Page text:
Network with other medical professionals. Topping the list would be other RN’s who have distinguished themselves in their field. Networking contacts can also include nurse educators, career strategists, and nurse entrepreneurs (such as Nurse Legal Consultants), who can all provide valuable perspectives on career advancement issues. Another important avenue for networking is to become involved in one or more professional associations, such as the American Nurses Association and the National Black Nurses Association. The contacts, information sharing, and career resources these associations offer are invaluable for RN’s who are serious about career advancement.
Make yourself more marketable. Like other professions, nursing is a competitive field. As you map out your career path, think about ways to make yourself more marketable. Suggestions: Pursue an advanced degree (M.S.N.) as preparation for becoming an advanced practice nurse. Cross-train in other hospital departments to acquire additional clinical skills. Do volunteer work such as participating in community health fairs. Learn more about computer applications to nursing practice—i.e., “nursing informatics.”
Consider different career options. There was a time when graduating RNs took a job with a hospital and remained there until departure due to maternity and childrearing or, years later, retirement. Today there are many different career options for well-prepared nurses. One option is to be employed as a locum tenens (temporary) nurse or “traveling nurse.” Pursuing this option would allow you to work in various practice settings, with outstanding physician specialists, in different parts of the country or around the world. (For more information, check out the Web sites of some leading nurse staffing firms: www.intelistaf.com,www.atchealthcare.com, www.starmed.com, www.crosscountrytravcorps.com.) More adventuresome nurses might consider “exotic” nursing careers such as working on a cruise ship, or with a traveling entertainment group, or for an athletic franchise.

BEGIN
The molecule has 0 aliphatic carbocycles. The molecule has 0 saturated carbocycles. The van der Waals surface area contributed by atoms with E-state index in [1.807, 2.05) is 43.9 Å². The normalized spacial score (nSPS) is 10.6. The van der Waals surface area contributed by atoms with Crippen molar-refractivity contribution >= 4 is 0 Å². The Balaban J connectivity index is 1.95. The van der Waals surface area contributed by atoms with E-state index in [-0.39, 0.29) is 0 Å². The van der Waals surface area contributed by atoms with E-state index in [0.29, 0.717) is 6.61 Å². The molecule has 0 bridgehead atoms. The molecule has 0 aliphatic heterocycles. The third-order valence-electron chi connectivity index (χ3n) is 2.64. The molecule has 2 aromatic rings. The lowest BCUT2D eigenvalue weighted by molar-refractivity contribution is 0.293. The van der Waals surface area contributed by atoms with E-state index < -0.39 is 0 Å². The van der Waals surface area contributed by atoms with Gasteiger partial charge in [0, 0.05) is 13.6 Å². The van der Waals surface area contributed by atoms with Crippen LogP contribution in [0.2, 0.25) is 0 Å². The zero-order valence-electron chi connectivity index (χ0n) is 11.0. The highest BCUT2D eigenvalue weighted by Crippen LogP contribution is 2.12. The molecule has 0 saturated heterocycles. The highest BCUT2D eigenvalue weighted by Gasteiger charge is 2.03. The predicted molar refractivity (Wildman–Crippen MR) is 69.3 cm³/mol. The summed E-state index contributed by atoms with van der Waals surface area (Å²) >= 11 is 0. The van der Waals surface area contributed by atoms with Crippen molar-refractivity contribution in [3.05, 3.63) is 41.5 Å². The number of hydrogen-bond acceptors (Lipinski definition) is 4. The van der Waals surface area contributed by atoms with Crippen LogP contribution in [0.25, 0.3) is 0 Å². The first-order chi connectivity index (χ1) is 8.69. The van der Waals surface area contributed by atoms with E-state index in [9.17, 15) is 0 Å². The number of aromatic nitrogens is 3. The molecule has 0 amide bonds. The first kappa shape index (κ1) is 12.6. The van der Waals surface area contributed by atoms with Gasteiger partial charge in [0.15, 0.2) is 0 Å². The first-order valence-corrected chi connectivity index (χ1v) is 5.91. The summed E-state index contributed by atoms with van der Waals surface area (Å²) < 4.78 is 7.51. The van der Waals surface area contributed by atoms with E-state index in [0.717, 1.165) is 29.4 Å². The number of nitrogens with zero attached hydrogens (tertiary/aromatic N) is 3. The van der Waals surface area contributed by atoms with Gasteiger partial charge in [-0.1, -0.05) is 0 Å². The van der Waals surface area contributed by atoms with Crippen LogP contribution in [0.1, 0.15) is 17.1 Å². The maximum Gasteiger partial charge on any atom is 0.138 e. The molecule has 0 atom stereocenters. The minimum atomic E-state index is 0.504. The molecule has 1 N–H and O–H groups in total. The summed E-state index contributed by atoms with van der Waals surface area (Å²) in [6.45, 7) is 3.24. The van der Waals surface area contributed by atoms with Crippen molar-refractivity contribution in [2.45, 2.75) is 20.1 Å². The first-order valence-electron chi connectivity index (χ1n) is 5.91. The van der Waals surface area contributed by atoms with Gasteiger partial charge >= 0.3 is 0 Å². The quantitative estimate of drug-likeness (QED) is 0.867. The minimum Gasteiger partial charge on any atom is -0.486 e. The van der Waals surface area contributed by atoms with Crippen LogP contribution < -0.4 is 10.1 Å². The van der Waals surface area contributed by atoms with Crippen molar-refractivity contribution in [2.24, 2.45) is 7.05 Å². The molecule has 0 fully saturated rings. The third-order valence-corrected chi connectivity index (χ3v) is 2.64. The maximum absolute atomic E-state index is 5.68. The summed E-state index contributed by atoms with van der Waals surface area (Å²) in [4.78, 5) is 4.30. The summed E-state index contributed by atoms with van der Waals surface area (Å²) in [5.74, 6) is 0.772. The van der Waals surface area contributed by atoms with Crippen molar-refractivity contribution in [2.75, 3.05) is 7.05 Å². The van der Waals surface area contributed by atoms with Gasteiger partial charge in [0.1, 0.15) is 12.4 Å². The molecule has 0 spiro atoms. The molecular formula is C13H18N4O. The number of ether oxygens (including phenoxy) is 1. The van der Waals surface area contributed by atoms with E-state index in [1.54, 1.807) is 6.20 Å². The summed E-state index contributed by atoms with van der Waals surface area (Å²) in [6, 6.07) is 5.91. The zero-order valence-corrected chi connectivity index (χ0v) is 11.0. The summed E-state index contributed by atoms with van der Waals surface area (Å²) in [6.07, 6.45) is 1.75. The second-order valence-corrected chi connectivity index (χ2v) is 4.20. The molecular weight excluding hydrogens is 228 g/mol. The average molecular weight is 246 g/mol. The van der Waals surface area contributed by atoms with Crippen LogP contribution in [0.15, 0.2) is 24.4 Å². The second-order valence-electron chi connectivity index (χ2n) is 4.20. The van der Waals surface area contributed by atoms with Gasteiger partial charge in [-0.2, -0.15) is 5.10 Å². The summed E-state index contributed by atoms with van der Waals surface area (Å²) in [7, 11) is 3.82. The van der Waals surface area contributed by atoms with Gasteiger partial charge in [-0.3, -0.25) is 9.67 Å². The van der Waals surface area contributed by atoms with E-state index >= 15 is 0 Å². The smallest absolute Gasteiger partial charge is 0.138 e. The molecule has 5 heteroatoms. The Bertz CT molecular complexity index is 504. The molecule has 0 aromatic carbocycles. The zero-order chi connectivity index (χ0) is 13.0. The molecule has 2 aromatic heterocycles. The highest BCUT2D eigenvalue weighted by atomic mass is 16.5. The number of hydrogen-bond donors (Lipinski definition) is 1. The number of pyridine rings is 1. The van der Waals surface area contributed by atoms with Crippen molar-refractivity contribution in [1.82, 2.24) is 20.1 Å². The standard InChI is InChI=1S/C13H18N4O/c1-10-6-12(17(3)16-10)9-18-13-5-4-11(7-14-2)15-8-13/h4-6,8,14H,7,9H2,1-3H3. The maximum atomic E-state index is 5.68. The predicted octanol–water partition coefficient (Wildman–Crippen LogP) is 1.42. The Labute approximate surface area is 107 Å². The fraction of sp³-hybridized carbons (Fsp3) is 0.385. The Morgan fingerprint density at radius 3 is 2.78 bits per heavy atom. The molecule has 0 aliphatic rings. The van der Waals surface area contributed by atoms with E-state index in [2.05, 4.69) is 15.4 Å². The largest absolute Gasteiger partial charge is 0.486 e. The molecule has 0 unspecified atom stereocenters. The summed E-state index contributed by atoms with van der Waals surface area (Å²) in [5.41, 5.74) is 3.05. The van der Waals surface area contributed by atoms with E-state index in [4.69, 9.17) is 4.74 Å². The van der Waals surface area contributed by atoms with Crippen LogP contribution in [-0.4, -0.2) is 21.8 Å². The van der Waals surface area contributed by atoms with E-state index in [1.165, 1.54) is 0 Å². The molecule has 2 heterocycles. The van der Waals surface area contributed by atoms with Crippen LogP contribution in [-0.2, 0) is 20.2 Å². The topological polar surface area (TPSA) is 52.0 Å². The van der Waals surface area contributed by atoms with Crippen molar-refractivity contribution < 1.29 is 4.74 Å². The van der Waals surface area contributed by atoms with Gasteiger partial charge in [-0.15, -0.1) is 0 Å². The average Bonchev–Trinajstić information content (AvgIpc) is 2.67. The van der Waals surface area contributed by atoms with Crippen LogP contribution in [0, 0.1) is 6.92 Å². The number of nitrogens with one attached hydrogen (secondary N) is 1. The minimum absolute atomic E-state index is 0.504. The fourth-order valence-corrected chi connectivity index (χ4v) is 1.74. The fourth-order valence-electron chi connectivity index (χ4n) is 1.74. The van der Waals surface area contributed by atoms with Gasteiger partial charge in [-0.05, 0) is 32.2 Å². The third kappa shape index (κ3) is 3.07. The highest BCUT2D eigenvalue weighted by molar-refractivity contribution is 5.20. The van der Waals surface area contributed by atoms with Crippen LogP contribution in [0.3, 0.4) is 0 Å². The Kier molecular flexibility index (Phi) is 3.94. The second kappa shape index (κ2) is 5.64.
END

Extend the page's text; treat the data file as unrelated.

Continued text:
Balance work and personal life. It’s no secret that nursing is a stressful vocation. The “burnout” rate exceeds that of most professions. For this reason, it’s important to maintain a healthy balance between professional responsibilities and personal/ family concerns and interests. In short, have a life outside the workplace. Develop hobbies, participate in recreational outlets, and nurture any creative talents that you may have. Above all, enjoy stimulating and enriching experiences with those who are close to you and add meaning to your life.
Give back to the community. As Dr. Martin Luther King, Jr. taught, every successful person stands on the shoulders of someone else. As you launch your career and prepare for future professional success, don’t forget others who can benefit from your knowledge and experience. Why not join Big Brothers/Big Sisters and mentor someone who has aspirations to enter the medical field, particularly nursing? If you are a gifted writer or speaker, capitalize on your talents in ways that attract other bright minorities to the nursing profession. Even inspiring one person to become an RN can make the difference in the future of health care delivery among people of color.
Answered By: rhl_goyal - 5/17/2006